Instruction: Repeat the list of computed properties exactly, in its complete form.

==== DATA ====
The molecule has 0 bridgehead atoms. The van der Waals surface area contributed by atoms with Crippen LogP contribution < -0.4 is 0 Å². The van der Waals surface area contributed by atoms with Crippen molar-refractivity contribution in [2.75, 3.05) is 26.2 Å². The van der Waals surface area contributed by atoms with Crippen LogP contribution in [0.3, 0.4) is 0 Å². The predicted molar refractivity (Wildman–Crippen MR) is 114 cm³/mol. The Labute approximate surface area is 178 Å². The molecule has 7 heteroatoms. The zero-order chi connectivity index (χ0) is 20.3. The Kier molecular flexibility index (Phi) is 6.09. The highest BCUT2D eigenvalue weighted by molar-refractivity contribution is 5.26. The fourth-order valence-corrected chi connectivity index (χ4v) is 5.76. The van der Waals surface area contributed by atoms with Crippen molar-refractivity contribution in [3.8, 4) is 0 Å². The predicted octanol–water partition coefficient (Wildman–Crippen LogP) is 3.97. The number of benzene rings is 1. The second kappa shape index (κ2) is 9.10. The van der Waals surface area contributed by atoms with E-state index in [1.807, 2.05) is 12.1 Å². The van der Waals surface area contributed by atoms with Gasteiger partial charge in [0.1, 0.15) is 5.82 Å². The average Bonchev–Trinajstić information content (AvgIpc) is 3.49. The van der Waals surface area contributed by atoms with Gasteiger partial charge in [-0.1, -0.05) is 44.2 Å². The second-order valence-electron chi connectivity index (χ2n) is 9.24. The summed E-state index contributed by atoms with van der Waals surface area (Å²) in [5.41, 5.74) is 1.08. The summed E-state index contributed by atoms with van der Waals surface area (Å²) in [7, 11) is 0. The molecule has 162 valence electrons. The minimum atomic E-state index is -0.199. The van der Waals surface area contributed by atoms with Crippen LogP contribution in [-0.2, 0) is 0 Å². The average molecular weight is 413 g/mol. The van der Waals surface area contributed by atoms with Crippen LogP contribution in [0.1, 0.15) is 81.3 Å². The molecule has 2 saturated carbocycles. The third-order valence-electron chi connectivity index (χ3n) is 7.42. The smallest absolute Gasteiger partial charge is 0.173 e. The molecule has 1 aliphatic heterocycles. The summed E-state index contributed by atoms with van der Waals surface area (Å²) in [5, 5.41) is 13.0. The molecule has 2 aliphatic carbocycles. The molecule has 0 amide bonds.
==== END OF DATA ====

The molecule has 0 bridgehead atoms. The van der Waals surface area contributed by atoms with Crippen LogP contribution < -0.4 is 0 Å². The van der Waals surface area contributed by atoms with Crippen molar-refractivity contribution in [2.75, 3.05) is 26.2 Å². The van der Waals surface area contributed by atoms with Crippen LogP contribution in [0.3, 0.4) is 0 Å². The predicted molar refractivity (Wildman–Crippen MR) is 114 cm³/mol. The Labute approximate surface area is 178 Å². The molecule has 7 heteroatoms. The zero-order chi connectivity index (χ0) is 20.3. The Kier molecular flexibility index (Phi) is 6.09. The highest BCUT2D eigenvalue weighted by molar-refractivity contribution is 5.26. The fourth-order valence-corrected chi connectivity index (χ4v) is 5.76. The van der Waals surface area contributed by atoms with Crippen molar-refractivity contribution in [3.8, 4) is 0 Å². The predicted octanol–water partition coefficient (Wildman–Crippen LogP) is 3.97. The number of benzene rings is 1. The second kappa shape index (κ2) is 9.10. The van der Waals surface area contributed by atoms with E-state index in [1.807, 2.05) is 12.1 Å². The van der Waals surface area contributed by atoms with Gasteiger partial charge in [0.1, 0.15) is 5.82 Å². The average Bonchev–Trinajstić information content (AvgIpc) is 3.49. The van der Waals surface area contributed by atoms with Gasteiger partial charge in [-0.1, -0.05) is 44.2 Å². The second-order valence-electron chi connectivity index (χ2n) is 9.24. The summed E-state index contributed by atoms with van der Waals surface area (Å²) in [5.41, 5.74) is 1.08. The summed E-state index contributed by atoms with van der Waals surface area (Å²) in [7, 11) is 0. The molecule has 162 valence electrons. The minimum atomic E-state index is -0.199. The van der Waals surface area contributed by atoms with Crippen LogP contribution in [-0.2, 0) is 0 Å². The average molecular weight is 413 g/mol. The van der Waals surface area contributed by atoms with Crippen LogP contribution in [0.1, 0.15) is 81.3 Å². The molecule has 2 saturated carbocycles. The third-order valence-electron chi connectivity index (χ3n) is 7.42. The smallest absolute Gasteiger partial charge is 0.173 e. The molecule has 1 aliphatic heterocycles. The summed E-state index contributed by atoms with van der Waals surface area (Å²) in [5, 5.41) is 13.0. The molecule has 2 aliphatic carbocycles. The molecule has 0 amide bonds.